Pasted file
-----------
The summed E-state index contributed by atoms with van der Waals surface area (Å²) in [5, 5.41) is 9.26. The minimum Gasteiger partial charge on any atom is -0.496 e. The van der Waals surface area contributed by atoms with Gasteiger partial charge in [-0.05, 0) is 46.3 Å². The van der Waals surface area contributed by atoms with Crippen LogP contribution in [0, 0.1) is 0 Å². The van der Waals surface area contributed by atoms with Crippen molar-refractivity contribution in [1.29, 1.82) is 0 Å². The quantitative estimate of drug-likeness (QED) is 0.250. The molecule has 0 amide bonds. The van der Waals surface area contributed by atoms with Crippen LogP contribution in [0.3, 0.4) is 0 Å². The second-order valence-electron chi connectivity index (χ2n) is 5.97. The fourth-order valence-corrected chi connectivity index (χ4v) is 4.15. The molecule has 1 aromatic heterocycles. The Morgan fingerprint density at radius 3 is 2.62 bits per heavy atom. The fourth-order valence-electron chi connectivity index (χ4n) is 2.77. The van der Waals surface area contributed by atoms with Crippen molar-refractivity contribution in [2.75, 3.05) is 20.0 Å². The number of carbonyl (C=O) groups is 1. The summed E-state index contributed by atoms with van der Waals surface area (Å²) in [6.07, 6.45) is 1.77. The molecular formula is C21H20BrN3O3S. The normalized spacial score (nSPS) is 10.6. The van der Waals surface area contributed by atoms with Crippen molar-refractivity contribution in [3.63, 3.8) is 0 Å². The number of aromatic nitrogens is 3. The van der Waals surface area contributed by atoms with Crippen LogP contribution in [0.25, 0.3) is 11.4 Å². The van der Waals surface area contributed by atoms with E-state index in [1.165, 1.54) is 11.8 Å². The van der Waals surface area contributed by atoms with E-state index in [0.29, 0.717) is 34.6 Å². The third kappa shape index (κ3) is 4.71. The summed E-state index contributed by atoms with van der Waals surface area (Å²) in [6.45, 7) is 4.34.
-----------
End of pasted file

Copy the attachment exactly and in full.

The summed E-state index contributed by atoms with van der Waals surface area (Å²) in [5, 5.41) is 9.26. The minimum Gasteiger partial charge on any atom is -0.496 e. The van der Waals surface area contributed by atoms with Gasteiger partial charge in [-0.05, 0) is 46.3 Å². The van der Waals surface area contributed by atoms with Crippen LogP contribution in [0, 0.1) is 0 Å². The van der Waals surface area contributed by atoms with Crippen molar-refractivity contribution in [1.29, 1.82) is 0 Å². The quantitative estimate of drug-likeness (QED) is 0.250. The molecule has 0 amide bonds. The van der Waals surface area contributed by atoms with Crippen LogP contribution in [0.3, 0.4) is 0 Å². The second-order valence-electron chi connectivity index (χ2n) is 5.97. The fourth-order valence-corrected chi connectivity index (χ4v) is 4.15. The molecule has 1 aromatic heterocycles. The Morgan fingerprint density at radius 3 is 2.62 bits per heavy atom. The fourth-order valence-electron chi connectivity index (χ4n) is 2.77. The van der Waals surface area contributed by atoms with Crippen molar-refractivity contribution in [2.75, 3.05) is 20.0 Å². The number of carbonyl (C=O) groups is 1. The summed E-state index contributed by atoms with van der Waals surface area (Å²) in [6.07, 6.45) is 1.77. The molecular formula is C21H20BrN3O3S. The normalized spacial score (nSPS) is 10.6. The van der Waals surface area contributed by atoms with Crippen molar-refractivity contribution in [3.63, 3.8) is 0 Å². The number of aromatic nitrogens is 3. The van der Waals surface area contributed by atoms with Crippen LogP contribution in [0.25, 0.3) is 11.4 Å². The van der Waals surface area contributed by atoms with E-state index in [1.165, 1.54) is 11.8 Å². The van der Waals surface area contributed by atoms with E-state index in [0.29, 0.717) is 34.6 Å². The third kappa shape index (κ3) is 4.71. The summed E-state index contributed by atoms with van der Waals surface area (Å²) in [6.45, 7) is 4.34.